Once into the final against Old Mill, the Hornets’ momentum couldn’t be stopped. Having suffered their worst loss of the regular season to the Patriots in a 14-0 defeat, Severna Park exploded in the championship for a 30-12 rout.
Already leading 16-6 in the second quarter against the Patriots, Torggler, a team captain, intercepted a pass with a minute left before halftime, and the Hornets perfectly executed a two-minute drill to take a 24-6 lead into halftime. Patenaude, the quarterback, connected on passes to Bredeck and Brunatti, and Sotiropoulos-Lawrence gained yards on a run, setting up a 40-yard touchdown pass from Patenaude to Torggler.
“I think the touchdown right before halftime really gave the players a lot of confidence and allowed our team to come out to start the second half playing really inspired football,” said Shipman. “They really wanted to win this game, and it showed in their level of intensity and how they played from start to finish.”
Newly crowned county champions, the Green Hornets turned around and pummeled Hereford 30-0 in the All-Pro Youth Football State Championship final two weeks later to add a state title to the season.
The team finished 6-5-1 and was coached by Jason Shipman, defensive coordinator Ed Brunatti and assistant coaches RJ Weddle, Dave Fitzgerald, Rob Shepherd, Brian Golson and Paul Hayes. The team mom is Heather Woodward.
In four postseason wins the team averaged 22 points per game and allowed an average of only 6 points per game. Boeskin, Gunther, Manning, Sotiropoulos-Lawrence and Patenaude each had rushing touchdowns in the playoff run. Stroble and Sotiropoulos-Lawrence each had a receiving touchdown, while Torggler had two receiving touchdowns and Patenaude threw four touchdown passes.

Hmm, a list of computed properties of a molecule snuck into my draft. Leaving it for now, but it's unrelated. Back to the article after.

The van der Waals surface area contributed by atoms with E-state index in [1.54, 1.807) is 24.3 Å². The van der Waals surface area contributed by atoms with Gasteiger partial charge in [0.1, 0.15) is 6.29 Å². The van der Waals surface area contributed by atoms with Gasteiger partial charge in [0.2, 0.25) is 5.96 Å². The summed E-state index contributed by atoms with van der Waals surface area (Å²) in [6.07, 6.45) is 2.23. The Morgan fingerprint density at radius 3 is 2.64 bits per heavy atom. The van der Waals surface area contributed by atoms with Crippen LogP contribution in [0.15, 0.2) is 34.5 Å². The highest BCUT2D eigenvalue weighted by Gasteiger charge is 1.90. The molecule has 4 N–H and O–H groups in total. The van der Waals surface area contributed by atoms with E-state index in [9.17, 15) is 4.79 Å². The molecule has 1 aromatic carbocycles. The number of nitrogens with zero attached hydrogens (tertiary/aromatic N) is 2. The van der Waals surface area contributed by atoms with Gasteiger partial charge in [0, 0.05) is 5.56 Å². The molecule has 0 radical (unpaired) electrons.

The kicking unit also played a crucial role in the team’s success during the season and playoffs. At the 14U level, kicks after touchdowns are worth two points instead of the traditional one, so the kicking unit of Sotiropoulos-Lawrence (kicker), Shepherd (long snapper) and Bredeck (holder) gave Sevena Park an all-important x-factor weapon over opponents.
Woodward, Bredeck, Stack, Gunther and Shepherd have been the consistent core of the team since they began playing Green Hornets football seven years ago as 70-pounders.
Coach Shipman said a key for the players was keeping their confidence despite close losses during the season.
“I am extremely proud of this group of players because they never got down on themselves during the regular season,” Shipman said. “We as coaches were really tough on them throughout the year, and I think it ultimately paid off in the end. The players never let the close losses affect how hard they worked. They just kept showing up and allowing themselves to be coached. Our coaching staff knew how good of a team we had, we just had to get the players to believe it. Once they did, we started to click at the right time of the year, and our ‘road to redemption’ took off from there.
“To come back and beat three teams in the playoffs that we lost to during the regular season is a credit to our players and their work ethic. I could not be more proud of a group of young men than I am of this group. To finish out their youth football careers this way is an awesome achievement, and I am going to miss coaching these young men.”